Commentary - The Sound of One Hand Clapping (Originally published 11/2001)

I chose this topic this month knowing it would be difficult to write about, and more so to read. The sound of one hand clapping is an expression everyone has heard, evoking the lucid ideas of great thought as it does for the young. Sounds are mapped directly into the brain, where they do their work upon the subconscious most often. In the brain, words are not sound, though in poetry, it is difficult to separate the sounds from the words, or often to decipher the words from the sound.

The sound of a the sudden flight of a thousand birds, ducks, pigeons, blackbirds in migration, a great tree when falling in the woods after having been sawn, a great waterfall, the Niagara, or the wind of a tornado, like a great freight train, which even if we've never personally heard it, we know them all instinctively, what they are, their intrinsic value and their place in our world, our own small universe.
Fathers know the sound of a crying infant. Mothers do too. These are primordial sounds, like the last gasp of death, the first cry of life, the crack of a gavel, a gunshot, a canon blast, or men when they are angry, or, imposing their awful will, like the sounds of women chatting, and sea birds in flight before a distant gale. The sound of war being rallied, in a loatheful disdain for all humanity that shares not the thought.

The sound of the first building falling September eleventh, heard through the TV set, or the glass of the second building was not something many of us had ever contemplated within the psyche of our instinct, but, the sound of the second building falling, the sound from within it, on the tenth floor, as it came down upon some, forever falling for the eternity of those many slow seconds upon those who were there, the folly, the air still in awe of the sound of an ending of personal worlds should inspire us all to contemplate the brevity of our lives, and the special beauty and wonder of all the other sounds we've heard elsewhere during our lives; the sounds of distant children laughing, playing, the crack in the voice of an elementary school teacher on her very first day teaching a class of gleeful but unruly third graders, the sound of a sporting event when great feats are being accomplished, and defeat, the sound of a hot air balloon, and its absence of sound, the sound of wind blowing through the white pine, and a young woman, a girl really, not quite a woman, calling her first love for the first time on the telephone, the sound of your own children, and your own wife, in labor, the sound of age approaching slowly, inextricably, cracking in your back, knees, neck, the sound of the first day of school, and the last, the sound of geese in an evening autumn sky, and of the sun rising brought up by the song birds of the morning, and of a blizzard howling through an opened and, then, unopened door, the moan of an unsettlingly disappointed crowd, the sound of a great factory, of great deals being made on trading floors, of carpenters hard at work, of a dog fight, and rain on a metal roof, a teenager's party, the sounds of an accomplished prank, and, politicians working a large crowd, a jet fighter breaking the sound barrier, the sound of glass breaking and your own heart, there, your own deep breathing, the lake's lapped shore, and the sound under water.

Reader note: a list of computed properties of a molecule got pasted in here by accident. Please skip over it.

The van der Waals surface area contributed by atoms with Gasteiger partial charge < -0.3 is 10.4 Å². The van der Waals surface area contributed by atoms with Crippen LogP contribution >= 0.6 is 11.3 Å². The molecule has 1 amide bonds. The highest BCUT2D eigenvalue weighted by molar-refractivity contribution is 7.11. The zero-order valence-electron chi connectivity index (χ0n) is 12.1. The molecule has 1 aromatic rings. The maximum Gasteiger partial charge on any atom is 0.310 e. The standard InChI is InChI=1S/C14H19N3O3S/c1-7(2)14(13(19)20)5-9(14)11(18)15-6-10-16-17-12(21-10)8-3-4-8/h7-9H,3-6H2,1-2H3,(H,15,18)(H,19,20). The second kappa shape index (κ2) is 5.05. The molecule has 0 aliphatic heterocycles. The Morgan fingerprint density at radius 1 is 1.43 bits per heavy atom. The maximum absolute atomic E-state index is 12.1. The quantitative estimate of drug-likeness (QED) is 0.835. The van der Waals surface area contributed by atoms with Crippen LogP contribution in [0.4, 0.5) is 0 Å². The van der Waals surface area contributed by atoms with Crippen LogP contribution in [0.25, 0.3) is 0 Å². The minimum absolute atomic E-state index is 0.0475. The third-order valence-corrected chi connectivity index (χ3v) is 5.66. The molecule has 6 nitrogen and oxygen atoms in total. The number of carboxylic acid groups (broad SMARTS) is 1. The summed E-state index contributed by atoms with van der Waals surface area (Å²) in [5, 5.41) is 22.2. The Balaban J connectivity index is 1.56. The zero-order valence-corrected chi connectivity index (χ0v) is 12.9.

Sit still, and listen just to the sounds. You are not so young and your life for you will not last forever. Sit still and listen. Sit still, and, listen youthful and often youth-less fools. Listen well to the world's sounds during your life, and hear not just the utter foolishness man's words provide. When life is gone for any one, or for all, then, there will be nothing but to hear the sound of one hand clapping.

Don Robertson, The editor, Maine Before Dawn (November 2001)

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